In his latest book, Ken Robinson observes in Chapter 7 that being creative is not only about thinking; it is also about feeling. For example, “Among the legacies of the Enlightenment and Romanticism are many common-sense but mistaken assumptions about the differences between the arts and the sciences.” (Page 186) What follows are brief excerpts of Robinson’s subsequent narrative.
“The main process of science is explanation. Scientists are concerned with understanding how the world works in terms of itself. Science aims to produce systematic explanations of events, which can be verified by evidence.” (187)
“Many of the great [scientific] discoveries were made intuitively. Scientists do not always move along a logical path. They may sense a solution or discovery intuitively before an experiment has been done and then design tests to see if the hypothesis can be confirmed or proved wrong. Every attempt is then made to be as methodical as possible. But although rational analysis plays a part, it is only a part of the real process of science.” (190) “Scientific understanding is the product of the creative mind…creativity is at the heart of science.” (191)
“The main process of art is description. Artists are involved in describing and evoking the qualities of experience…Artists are concerned with understanding the world in terms of their own perceptions of it” with making feelings, with imagining alternatives and with making objects that express those ideas. At the heart of the arts is the artifact. Artists make objects and events as objects of contemplation.” (191)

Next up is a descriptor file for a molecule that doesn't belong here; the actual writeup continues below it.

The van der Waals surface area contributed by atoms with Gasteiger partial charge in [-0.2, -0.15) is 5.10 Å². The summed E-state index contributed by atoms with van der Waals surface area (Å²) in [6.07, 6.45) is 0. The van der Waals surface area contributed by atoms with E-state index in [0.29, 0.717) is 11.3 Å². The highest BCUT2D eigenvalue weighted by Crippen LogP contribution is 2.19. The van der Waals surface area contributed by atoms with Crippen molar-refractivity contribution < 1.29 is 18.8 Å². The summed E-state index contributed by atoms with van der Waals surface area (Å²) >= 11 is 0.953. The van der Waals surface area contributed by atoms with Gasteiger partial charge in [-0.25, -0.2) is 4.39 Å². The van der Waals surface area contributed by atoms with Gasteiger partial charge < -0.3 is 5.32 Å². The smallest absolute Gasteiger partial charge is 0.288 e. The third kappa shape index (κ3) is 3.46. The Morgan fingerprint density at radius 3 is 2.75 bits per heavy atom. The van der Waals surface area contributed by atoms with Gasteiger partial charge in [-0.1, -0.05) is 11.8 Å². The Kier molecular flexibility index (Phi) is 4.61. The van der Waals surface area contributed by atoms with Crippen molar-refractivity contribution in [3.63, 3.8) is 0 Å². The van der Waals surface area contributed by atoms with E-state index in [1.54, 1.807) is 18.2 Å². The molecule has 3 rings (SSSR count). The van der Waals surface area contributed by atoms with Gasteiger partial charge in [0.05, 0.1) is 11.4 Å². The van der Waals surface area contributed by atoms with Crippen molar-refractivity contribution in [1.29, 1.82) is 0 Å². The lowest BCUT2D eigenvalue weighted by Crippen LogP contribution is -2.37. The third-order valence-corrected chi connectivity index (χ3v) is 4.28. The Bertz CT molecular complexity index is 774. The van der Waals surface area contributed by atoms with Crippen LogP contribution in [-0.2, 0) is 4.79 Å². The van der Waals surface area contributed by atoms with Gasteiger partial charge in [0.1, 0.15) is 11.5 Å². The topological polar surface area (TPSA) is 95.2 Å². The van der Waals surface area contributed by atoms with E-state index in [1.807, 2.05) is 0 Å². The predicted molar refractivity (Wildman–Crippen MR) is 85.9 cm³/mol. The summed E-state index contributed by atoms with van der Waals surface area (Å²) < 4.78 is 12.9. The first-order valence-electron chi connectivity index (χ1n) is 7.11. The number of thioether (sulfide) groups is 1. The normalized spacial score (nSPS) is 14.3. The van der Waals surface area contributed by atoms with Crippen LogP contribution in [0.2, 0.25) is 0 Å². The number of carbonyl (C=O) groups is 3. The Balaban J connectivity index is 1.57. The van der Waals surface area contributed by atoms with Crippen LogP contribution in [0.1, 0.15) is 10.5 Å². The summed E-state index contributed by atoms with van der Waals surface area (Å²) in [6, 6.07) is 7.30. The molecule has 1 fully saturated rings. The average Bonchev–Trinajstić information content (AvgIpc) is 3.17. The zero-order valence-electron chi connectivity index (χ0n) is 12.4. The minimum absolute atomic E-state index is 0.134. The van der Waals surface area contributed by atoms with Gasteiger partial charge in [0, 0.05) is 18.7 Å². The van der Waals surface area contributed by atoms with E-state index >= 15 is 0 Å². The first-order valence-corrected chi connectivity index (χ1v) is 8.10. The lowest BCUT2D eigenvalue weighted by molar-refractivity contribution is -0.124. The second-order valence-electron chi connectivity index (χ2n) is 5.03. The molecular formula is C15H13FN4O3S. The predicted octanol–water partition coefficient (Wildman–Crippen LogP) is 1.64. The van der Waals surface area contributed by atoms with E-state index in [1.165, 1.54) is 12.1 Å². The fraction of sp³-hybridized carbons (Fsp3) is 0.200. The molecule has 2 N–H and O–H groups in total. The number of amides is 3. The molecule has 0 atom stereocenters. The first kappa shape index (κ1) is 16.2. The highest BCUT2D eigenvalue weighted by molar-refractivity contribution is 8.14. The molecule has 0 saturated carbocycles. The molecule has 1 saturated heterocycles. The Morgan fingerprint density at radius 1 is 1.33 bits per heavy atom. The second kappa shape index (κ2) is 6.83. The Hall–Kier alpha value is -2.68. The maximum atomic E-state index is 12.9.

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“It is not what interests artists or scientists that distinguishes them from each, but how it interests them. The difference lies in the types of understanding they are searching for, in the functions of these processes and in the modes of understanding they employ. Artists and scientists are not always different people. In the Renaissance the individuals roamed freely over both the domains that we now think of separately as arts and sciences. (195)
“It is through feelings as well as through reason that we find oyr real creative power. It is through both that we connect with each oitger and create the complex, shifting worlds of human culture.” (196)
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I hope these brief excerpts convince you to check out Robinson’s latest book, Out of Our Minds: Learning to Be Creative, New Edition, Fully Updated (Capstone Publishing Ltd, 2012) and I also highly recommend his earlier book, The Element: How Finding Your Passion Changes Everything, (Penguin, 2009) as well as Frans Johansson’s The Click Moment: Seizing Opportunity in an Unpredictable World (Portfolio/Penguin, 2012), Daniel Kahneman’s Thinking, Fast and Slow (Farrar, Straus and Giroux, 2011) and Michael Michalko’s Creative Thinkering: Putting Your Imagination to Work (New World Library, 2011).